Back in November, Facebook started testing out a new jobs tab for Facebook Pages which enabled Pages to post open positions, and job seekers to easily search and apply for them, without leaving the platform. This week, Facebook has confirmed that this new functionality is being rolled out to all business Pages, starting with North American-based organizations.
As explained by Facebook:
“Beginning today, businesses in the US will be able to post job openings, and their future employees will be able to easily find those posts on their Page or in the new jobs bookmark. This new experience will help businesses find qualified people where they’re already spending their time—on Facebook and on mobile.”
As demonstrated in the video, the workflow is fairly straightforward – when you want to advertise an open position, you click on the ‘Create Job’ option, which will be added to the new Page post options buttons.
You then enter the relevant details, including a brief description, and publish your job post.
The posting will be viewable on a new Jobs tab which can be accessed by Page visitors, as shown in this video.
As you can see, when someone does go to apply, much of the required information is auto-populated based on your Facebook data – you just fill in the “Why do you think you’re a good candidate…” field and you can then submit your application via Messenger.
Page admins will be able to review applications and contact applicants via message, “all on mobile and all in one place”. Pages will also be able to use Facebook’s advertising system to target and boost their job ads, helping to reach a more focussed audience and generate more interest. At this stage, posting a job is free.
The announcement comes as little surprise, Facebook’s been making moves on the career and job seeker front for some time. Last April, we published a post in which we suggested that Facebook could soon be looking to directly compete with LinkedIn by utilizing their vast knowledge graph to power a new career intelligence and recruitment system.
At the time that hunch was largely based on supposition – Facebook’s research team had conducted two studies which both pointed to them using the Facebook graph for career insights, one looking at who’s more beneficial in helping you find a job (a close friend or an acquaintance), and another which looked at how jobs run in families (whether people’s choice of profession is influenced by what their parents or siblings do).
But those studies were clearly indicative – rather than just using their 1.86 billion strong network to better learn and understand people’s everyday preferences and interests to power their ad platform, Facebook’s also looking to use the same for career development insights and links, which, if successful, could make The Social Network a potential challenger for LinkedIn.
Of course, LinkedIn’s knowledge graph is significantly more focused on career insights – even though their network is much smaller, the data they can utilize is directly related to career development and job relationships. Using LinkedIn’s data banks, for example, you can track what career paths people with specific interests and backgrounds tend to follow, where they go to school, what they study, and what type of career progression they generally take.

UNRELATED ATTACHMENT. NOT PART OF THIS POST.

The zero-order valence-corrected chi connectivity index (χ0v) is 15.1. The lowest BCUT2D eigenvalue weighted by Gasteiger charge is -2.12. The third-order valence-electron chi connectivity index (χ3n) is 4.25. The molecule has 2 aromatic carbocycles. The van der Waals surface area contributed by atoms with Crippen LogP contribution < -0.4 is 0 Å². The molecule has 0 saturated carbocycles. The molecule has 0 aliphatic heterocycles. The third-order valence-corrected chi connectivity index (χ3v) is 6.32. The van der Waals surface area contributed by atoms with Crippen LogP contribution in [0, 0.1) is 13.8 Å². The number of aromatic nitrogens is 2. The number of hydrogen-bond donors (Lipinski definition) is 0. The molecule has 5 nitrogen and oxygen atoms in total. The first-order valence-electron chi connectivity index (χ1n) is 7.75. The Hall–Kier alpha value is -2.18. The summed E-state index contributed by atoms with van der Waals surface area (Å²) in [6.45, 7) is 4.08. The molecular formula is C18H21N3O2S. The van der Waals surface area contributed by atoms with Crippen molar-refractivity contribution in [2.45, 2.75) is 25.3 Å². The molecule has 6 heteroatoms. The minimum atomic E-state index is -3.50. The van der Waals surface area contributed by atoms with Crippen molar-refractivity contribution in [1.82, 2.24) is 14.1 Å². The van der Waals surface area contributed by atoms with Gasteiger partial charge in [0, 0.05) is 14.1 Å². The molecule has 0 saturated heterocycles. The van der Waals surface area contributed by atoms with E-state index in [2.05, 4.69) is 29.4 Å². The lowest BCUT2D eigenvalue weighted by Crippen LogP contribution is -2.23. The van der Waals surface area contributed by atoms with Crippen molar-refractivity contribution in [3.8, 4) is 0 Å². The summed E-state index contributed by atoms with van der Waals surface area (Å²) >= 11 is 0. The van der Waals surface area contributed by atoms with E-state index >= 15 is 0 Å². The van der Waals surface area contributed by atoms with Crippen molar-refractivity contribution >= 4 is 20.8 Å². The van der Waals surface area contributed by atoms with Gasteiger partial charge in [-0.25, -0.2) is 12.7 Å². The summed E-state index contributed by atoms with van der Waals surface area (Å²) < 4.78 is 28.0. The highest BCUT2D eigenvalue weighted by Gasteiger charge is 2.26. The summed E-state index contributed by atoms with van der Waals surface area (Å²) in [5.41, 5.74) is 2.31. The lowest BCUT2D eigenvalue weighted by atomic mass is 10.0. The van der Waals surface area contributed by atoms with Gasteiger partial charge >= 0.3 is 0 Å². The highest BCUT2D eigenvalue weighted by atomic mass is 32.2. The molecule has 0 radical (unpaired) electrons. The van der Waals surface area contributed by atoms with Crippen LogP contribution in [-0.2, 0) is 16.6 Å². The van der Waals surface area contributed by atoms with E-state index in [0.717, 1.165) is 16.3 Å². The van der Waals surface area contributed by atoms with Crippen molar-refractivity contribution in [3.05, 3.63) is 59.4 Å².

That can be an extremely powerful career development tool, and coupled with LinkedIn Learning – and now backed by the additional resources of Microsoft – LinkedIn is on track to become the key platform for job seekers.
But Facebook’s knowledge graph does have a couple of significant advantages – size being the obvious one, but another being that more people are active on Facebook more often, giving them more opportunity for exposure, along with specific targeting to the right candidates.
Where Facebook could really evolve this would be if they were to open up new job ad-specific targeting options like ‘Target people in similar roles’ or ‘Target people with similar profiles as your current employees’, which recruiters could theoretically utilize by uploading the e-mails of their current staff.
Neither of those data options are available as yet, and as noted, Facebook’s starting out with only US and Canadian businesses. But there is opportunity for expansion and greater utilization of Facebook’s vast knowledge graph – as noted, the Facebook research team has already been conducting research on how they can uncover more career related insights.
And this, of course, is before we even factor in the potential linkage to Facebook Workplace, their professional services offering which The Social Network launched in November.
While Facebook and Workplace are, for all intents and purposes, separate entities, there will always be the opportunity for crossover between the two as they’re fundamentally linked systems. Now, with Workplace as your in-house operational platform, including all your linked employee data, you could potentially post jobs within that workflow and advertise them on Facebook, targeted directly towards the people best suited for your role/s.
It’s not at this level just yet, there’s still be a long way to go before Facebook becomes a real challenge to LinkedIn. But the framework is there, the data, the scale.
The suggestion that Facebook could be coming for LinkedIn next is not as far off as it may, initially, have seemed.
Published at Thu, 16 Feb 2017 10:05:38 +0000